Feature Car: Dave Lipkins' Spotless, 23,000-mile 1995 Volvo 850 T-5R
by Stu Fowle, Photos by the Author
Sep 2, 2010 - 3:59:57 PM
The classic car-versus-wife scenario. It has its victim and its beneficiary, and in this little tale, Dave Lipkins is the latter. He’d never have his spotless 850 T-5R if it weren’t for another guy’s wife laying down the ultimatum.
A certified Volvo tech and TKi Motorsport’s team mechanic, Dave knows Volvos and likes them two ways: good and rare. Before coming into possession of his T-5R, Dave owned the very rare 1996 850 Platinum, a turbo model with unique 16-inch wheels and special pearlescent white paint. That car came into Dave’s hands unexpectedly, for $520. Of course, it wasn’t running at the time thanks to a damaged intercooler and radiator, but he made quick work of the repairs and thoroughly enjoyed that car until a deer decided that it too really liked the car, especially the front right corner. The incident, not life-ending on its own, must have broken the car’s spirits, because soon after its piston rings also went.
Dave’s heart seemed just about set on a blue S70 with an attractive turbo-manual combo, but a friend, perhaps just trying to avoid a four-hour drive to a Maryland car dealership, turned the car hunt to something he’d seen on eBay: a yellow T-5R sedan with an unbelievable 22,000 miles on the clock. It had to be a fake, but it was an hour’s drive away and Dave knew how to spot a phony, so his car hunt was redirected.
The previous owner of the T-5R Dave ended up buying may have been that Most Interesting Man in the World character you see in beer commercials. At one point he didn’t just own this car, he didn’t even own two or three T-5Rs, he owned four matching yellow T-5R sedans. Each was in a different state of cleanliness and with mileages ranging from 9000 (when he bought the car you see here) to 220,000 miles. He drove each in different conditions, sold them off one by one, letting his most pristine example sit up on blocks in the garage for seven years until finally, his wife demanded the garage space for a new BMW M3. The owner did what anyone would do in that situation, advertise the car with an outrageously high price. It was a year later that he felt more pressure, dropped the price, and got the attention of Dave Lipkins. He can best explain the next part of the process himself:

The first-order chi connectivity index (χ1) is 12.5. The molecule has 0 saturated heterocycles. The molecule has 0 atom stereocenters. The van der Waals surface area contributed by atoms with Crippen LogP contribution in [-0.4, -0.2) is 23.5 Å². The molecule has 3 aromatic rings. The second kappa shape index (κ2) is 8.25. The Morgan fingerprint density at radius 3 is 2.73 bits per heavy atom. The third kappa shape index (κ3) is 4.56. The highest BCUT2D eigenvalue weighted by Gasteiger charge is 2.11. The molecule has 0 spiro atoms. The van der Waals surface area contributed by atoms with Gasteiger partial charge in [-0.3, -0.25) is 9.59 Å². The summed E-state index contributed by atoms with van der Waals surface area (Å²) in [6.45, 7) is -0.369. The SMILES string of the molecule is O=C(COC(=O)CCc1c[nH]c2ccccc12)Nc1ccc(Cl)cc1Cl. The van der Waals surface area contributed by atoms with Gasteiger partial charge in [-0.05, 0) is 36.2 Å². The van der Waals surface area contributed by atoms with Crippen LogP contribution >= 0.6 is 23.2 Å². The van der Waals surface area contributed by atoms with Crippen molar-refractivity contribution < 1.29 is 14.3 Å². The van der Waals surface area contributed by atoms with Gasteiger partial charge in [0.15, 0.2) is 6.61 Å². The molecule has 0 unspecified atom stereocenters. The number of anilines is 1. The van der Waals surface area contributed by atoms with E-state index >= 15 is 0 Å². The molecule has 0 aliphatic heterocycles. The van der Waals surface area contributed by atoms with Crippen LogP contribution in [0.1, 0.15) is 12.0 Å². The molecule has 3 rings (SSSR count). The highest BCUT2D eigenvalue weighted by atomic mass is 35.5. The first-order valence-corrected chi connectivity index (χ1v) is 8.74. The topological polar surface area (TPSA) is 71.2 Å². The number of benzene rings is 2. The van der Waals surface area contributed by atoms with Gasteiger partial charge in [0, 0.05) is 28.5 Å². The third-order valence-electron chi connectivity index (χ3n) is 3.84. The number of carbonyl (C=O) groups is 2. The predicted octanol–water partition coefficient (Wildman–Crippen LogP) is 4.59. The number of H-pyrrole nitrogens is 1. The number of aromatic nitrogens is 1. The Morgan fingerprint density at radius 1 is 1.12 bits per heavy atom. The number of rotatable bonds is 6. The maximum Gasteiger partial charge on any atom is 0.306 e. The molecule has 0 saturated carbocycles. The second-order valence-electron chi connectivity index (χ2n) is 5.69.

“I spent about 25 minutes checking for signs of bodywork. There were none. More time looking for water or fire damage, still nothing. Then I began to question the honesty of the odometer. I looked for excessive wear on the pedals, but they looked brand new. The ignition wires were date-coded 1995. The timing belt was original. The Pirelli PZero Asimmetricos were date coded 1995. There wasn’t even the normal oil drop on the bottom of the turbo housing. The carpet floor mats with the body color yellow 850 logo were still there looking brand new under the rubber winter mats. The matching owners manual in black leather and alcantara with yellow stitching looked like it had never been opened. All 850s were inspected after assembly and a red paint mark was drawn on a lot of parts making it easy to see if things were replaced. All of the marks were intact and undisturbed. For example the mark was still perfectly straight along the upper radiator hose, across the clamp, to the radiator fitting. Similar story with the others. I was running out of skepticism. For my final test, I performed the top secret and highly precise Volvo forearm test: Jam your arm as deep as it goes between the intake manifold and the cooling fan. Touch everything you can while you’re in there, pull it out and see how oily it is. Excessive oil could mean a bad breather box, cylinder head, clogged flame trap, or just an old engine that was power washed on top to match a rolled back odometer. Amazingly, my arm was still completely clean when i pulled it back. This car wasn’t just clean, it was like it had been frozen in time.”
Dave started doing the math. Other cars in this price range and with such low mileage were all Hondas, Kias, and “other assorted penalty boxes that would have been worth nothing but their weight in scrap metal in ten years,” as Dave puts it. Meanwhile, good T-5Rs with six digits showing on the odometer still fetch as high as $7000 while even the more questionable ones are still worth at least a little. Dave negotiated the owner down from $12,000 to $9000, where he reasoned that he’d “be dumber not to buy it.” We agree.
Dave’s car truly is spotless, right down to the jambs of the trunk lid. We’ve seen a number of T-5Rs in our time but none that match this one, a rolling museum exhibit. It’s the little details that matter the most, too. Those original tires look straight out of a 1995 magazine article. The wood trim isn’t cracked anywhere and somehow, the Alcantara parts of the seats still have some fluff left to them. This car would be impressive as a restoration—the fact that it’s all original and in this shape is mind-boggling.
Just because this car is so perfect doesn’t mean Dave lets it sit unappreciated. He treats is like what it is—a Volvo performance icon. This is no trailer queen and in fact, while the Porsche 944 Dave bought as a track car still hasn’t seen any laps, this most spotless of T-5Rs has seen time at New Jersey Motorsports Park as well as Lime Rock. Some might call Dave crazy. We'd say he's quite a guy.